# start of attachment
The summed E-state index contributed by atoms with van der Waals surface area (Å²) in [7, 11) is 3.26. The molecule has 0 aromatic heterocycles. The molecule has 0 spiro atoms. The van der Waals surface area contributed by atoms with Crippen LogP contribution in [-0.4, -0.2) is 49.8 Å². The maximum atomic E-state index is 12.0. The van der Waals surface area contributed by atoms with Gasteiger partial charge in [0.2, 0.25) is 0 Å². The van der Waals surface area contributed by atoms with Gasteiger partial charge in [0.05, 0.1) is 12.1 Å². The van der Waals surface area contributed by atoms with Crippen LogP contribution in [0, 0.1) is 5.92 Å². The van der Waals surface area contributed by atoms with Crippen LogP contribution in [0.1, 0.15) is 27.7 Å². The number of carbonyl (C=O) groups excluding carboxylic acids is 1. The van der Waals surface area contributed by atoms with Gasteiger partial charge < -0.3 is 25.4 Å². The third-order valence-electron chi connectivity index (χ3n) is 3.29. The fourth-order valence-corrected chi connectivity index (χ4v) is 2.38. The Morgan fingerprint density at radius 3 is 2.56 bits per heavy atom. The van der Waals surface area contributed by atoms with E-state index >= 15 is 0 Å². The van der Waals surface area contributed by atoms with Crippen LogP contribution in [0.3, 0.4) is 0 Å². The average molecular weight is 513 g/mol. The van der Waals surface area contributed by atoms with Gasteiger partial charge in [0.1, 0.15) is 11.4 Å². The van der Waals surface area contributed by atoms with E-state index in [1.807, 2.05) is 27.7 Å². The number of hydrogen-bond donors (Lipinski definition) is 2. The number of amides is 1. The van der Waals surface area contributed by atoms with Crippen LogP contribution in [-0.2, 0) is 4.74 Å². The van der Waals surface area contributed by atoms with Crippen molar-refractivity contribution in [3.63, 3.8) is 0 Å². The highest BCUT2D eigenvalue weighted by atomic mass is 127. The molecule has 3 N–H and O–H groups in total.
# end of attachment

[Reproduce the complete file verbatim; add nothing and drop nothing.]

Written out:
The summed E-state index contributed by atoms with van der Waals surface area (Å²) in [7, 11) is 3.26. The molecule has 0 aromatic heterocycles. The molecule has 0 spiro atoms. The van der Waals surface area contributed by atoms with Crippen LogP contribution in [-0.4, -0.2) is 49.8 Å². The maximum atomic E-state index is 12.0. The van der Waals surface area contributed by atoms with Gasteiger partial charge in [0.2, 0.25) is 0 Å². The van der Waals surface area contributed by atoms with Gasteiger partial charge in [0.05, 0.1) is 12.1 Å². The van der Waals surface area contributed by atoms with Crippen LogP contribution in [0, 0.1) is 5.92 Å². The van der Waals surface area contributed by atoms with Crippen LogP contribution in [0.1, 0.15) is 27.7 Å². The number of carbonyl (C=O) groups excluding carboxylic acids is 1. The van der Waals surface area contributed by atoms with Gasteiger partial charge < -0.3 is 25.4 Å². The third-order valence-electron chi connectivity index (χ3n) is 3.29. The fourth-order valence-corrected chi connectivity index (χ4v) is 2.38. The Morgan fingerprint density at radius 3 is 2.56 bits per heavy atom. The van der Waals surface area contributed by atoms with E-state index >= 15 is 0 Å². The van der Waals surface area contributed by atoms with Crippen LogP contribution in [0.3, 0.4) is 0 Å². The average molecular weight is 513 g/mol. The van der Waals surface area contributed by atoms with Gasteiger partial charge in [0.1, 0.15) is 11.4 Å². The van der Waals surface area contributed by atoms with E-state index in [1.807, 2.05) is 27.7 Å². The number of hydrogen-bond donors (Lipinski definition) is 2. The number of amides is 1. The van der Waals surface area contributed by atoms with Crippen LogP contribution in [-0.2, 0) is 4.74 Å². The van der Waals surface area contributed by atoms with Crippen molar-refractivity contribution in [3.63, 3.8) is 0 Å². The highest BCUT2D eigenvalue weighted by atomic mass is 127. The molecule has 3 N–H and O–H groups in total.